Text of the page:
fn worker_thread(chunk_receiver: Receiver<String>, result_sender: Sender<ChunkResult>) {
    for chunk in chunk_receiver {
        result_sender.send(process_chunk(chunk)).unwrap();
    }
}

fn check_valid_parentheses(input: &str) -> bool {
    const CHUNK_SIZE: usize = 1000000; // Adjust the chunk size as needed
    const NUM_THREADS: usize = 10; // Adjust the number of threads as needed

    let chunks: Vec<_> = input.chars().collect();

    let threads: Vec<ThreadInfo> = (0..NUM_THREADS)
        .map(|_| {
            let (chunk_sender, chunk_receiver): (Sender<String>, Receiver<String>) = channel();
            let (result_sender, result_receiver): (Sender<ChunkResult>, Receiver<ChunkResult>) =
                channel();

            ThreadInfo {
                thread: thread::spawn(move || {
                    worker_thread(chunk_receiver, result_sender);
                }),
                chunk_sender,
                result_receiver,
            }
        })
        .collect();

    let mut global_balance: i64 = 0;
    let mut global_min_balance: i64 = i64::max_value();

    for chunk_batch in chunks.chunks(CHUNK_SIZE * NUM_THREADS) {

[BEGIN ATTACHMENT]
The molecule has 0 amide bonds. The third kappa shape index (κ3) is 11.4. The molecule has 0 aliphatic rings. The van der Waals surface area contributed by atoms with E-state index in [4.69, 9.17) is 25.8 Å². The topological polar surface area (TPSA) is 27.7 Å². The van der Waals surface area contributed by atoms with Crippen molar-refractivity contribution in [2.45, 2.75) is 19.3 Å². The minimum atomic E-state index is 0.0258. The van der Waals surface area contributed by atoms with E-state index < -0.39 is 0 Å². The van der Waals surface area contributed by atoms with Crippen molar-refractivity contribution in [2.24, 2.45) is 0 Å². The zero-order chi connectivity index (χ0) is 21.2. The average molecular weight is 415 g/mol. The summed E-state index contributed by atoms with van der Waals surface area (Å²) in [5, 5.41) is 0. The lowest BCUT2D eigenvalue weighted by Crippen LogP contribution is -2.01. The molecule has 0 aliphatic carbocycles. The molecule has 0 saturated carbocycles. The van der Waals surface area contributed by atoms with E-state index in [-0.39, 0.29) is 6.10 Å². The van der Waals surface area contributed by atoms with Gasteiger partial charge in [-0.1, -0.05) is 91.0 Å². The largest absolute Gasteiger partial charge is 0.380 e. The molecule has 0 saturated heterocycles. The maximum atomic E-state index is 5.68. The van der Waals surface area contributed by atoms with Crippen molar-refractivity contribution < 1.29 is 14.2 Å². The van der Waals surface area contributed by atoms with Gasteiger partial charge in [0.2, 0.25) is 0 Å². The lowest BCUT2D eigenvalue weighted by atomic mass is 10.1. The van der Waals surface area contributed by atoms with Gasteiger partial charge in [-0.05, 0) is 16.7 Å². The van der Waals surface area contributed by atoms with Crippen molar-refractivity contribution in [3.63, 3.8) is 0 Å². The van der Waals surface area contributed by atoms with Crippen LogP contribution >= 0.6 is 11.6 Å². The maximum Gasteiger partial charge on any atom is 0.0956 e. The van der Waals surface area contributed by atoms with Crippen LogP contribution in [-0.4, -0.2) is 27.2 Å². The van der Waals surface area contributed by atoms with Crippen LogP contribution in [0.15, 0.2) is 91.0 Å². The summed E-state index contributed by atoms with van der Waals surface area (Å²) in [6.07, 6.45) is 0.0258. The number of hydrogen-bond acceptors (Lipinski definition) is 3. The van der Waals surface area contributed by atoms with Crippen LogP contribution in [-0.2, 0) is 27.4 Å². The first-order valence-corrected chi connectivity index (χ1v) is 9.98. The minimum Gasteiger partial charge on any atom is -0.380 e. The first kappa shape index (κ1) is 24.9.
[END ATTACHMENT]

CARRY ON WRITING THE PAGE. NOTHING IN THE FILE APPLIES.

let mut batch_size = 0;
        chunk_batch
            .chunks(CHUNK_SIZE)
            .map(|chunk| chunk.iter().collect::<String>())
            .enumerate()
            .for_each(|(id, chunk)| {
                batch_size += 1;
                threads[id].chunk_sender.send(chunk).unwrap();
            });
        for i in 0..batch_size {
            // preserving the same order in which we sent the chunks
            let chunk_result = threads[i].result_receiver.recv().unwrap();
            global_min_balance = global_min_balance.min(global_balance + chunk_result.min_balance);
            global_balance += chunk_result.balance;
        }
    }

    for thread_info in threads {
        // Notify worker threads that no more chunks will be sent
        drop(thread_info.chunk_sender);
        thread_info.thread.join().unwrap();
    }

    global_balance == 0 && global_min_balance >= 0
}
fn main() {
    for id in 0..3 {
        let s = generate_random_parentheses();

        let start_time = Instant::now();
        let correct = brute_checker(&s);
        let brute_time = start_time.elapsed();

        let start_time = Instant::now();
        let solution = check_valid_parentheses(&s);
        let my_time = start_time.elapsed();